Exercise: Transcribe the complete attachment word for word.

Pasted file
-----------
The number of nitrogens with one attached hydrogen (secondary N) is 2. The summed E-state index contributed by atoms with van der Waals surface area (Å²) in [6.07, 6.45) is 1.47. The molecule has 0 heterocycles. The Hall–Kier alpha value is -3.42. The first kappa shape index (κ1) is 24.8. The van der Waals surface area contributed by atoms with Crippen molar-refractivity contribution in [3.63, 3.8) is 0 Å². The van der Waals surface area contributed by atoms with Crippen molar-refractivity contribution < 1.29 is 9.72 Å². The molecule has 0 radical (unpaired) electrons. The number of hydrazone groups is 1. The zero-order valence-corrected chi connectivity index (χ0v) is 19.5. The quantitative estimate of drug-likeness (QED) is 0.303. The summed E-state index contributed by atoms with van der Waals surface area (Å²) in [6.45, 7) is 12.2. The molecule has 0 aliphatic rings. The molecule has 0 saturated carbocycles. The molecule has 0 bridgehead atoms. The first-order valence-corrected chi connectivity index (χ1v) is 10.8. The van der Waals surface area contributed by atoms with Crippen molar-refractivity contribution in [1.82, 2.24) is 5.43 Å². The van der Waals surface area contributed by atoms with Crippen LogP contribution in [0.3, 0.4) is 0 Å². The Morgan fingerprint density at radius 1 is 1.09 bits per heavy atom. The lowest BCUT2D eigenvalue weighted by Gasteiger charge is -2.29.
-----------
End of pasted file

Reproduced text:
The number of nitrogens with one attached hydrogen (secondary N) is 2. The summed E-state index contributed by atoms with van der Waals surface area (Å²) in [6.07, 6.45) is 1.47. The molecule has 0 heterocycles. The Hall–Kier alpha value is -3.42. The first kappa shape index (κ1) is 24.8. The van der Waals surface area contributed by atoms with Crippen molar-refractivity contribution in [3.63, 3.8) is 0 Å². The van der Waals surface area contributed by atoms with Crippen molar-refractivity contribution < 1.29 is 9.72 Å². The molecule has 0 radical (unpaired) electrons. The number of hydrazone groups is 1. The zero-order valence-corrected chi connectivity index (χ0v) is 19.5. The quantitative estimate of drug-likeness (QED) is 0.303. The summed E-state index contributed by atoms with van der Waals surface area (Å²) in [6.45, 7) is 12.2. The molecule has 0 aliphatic rings. The molecule has 0 saturated carbocycles. The molecule has 0 bridgehead atoms. The first-order valence-corrected chi connectivity index (χ1v) is 10.8. The van der Waals surface area contributed by atoms with Crippen molar-refractivity contribution in [1.82, 2.24) is 5.43 Å². The van der Waals surface area contributed by atoms with Crippen LogP contribution in [0.3, 0.4) is 0 Å². The Morgan fingerprint density at radius 1 is 1.09 bits per heavy atom. The lowest BCUT2D eigenvalue weighted by Gasteiger charge is -2.29.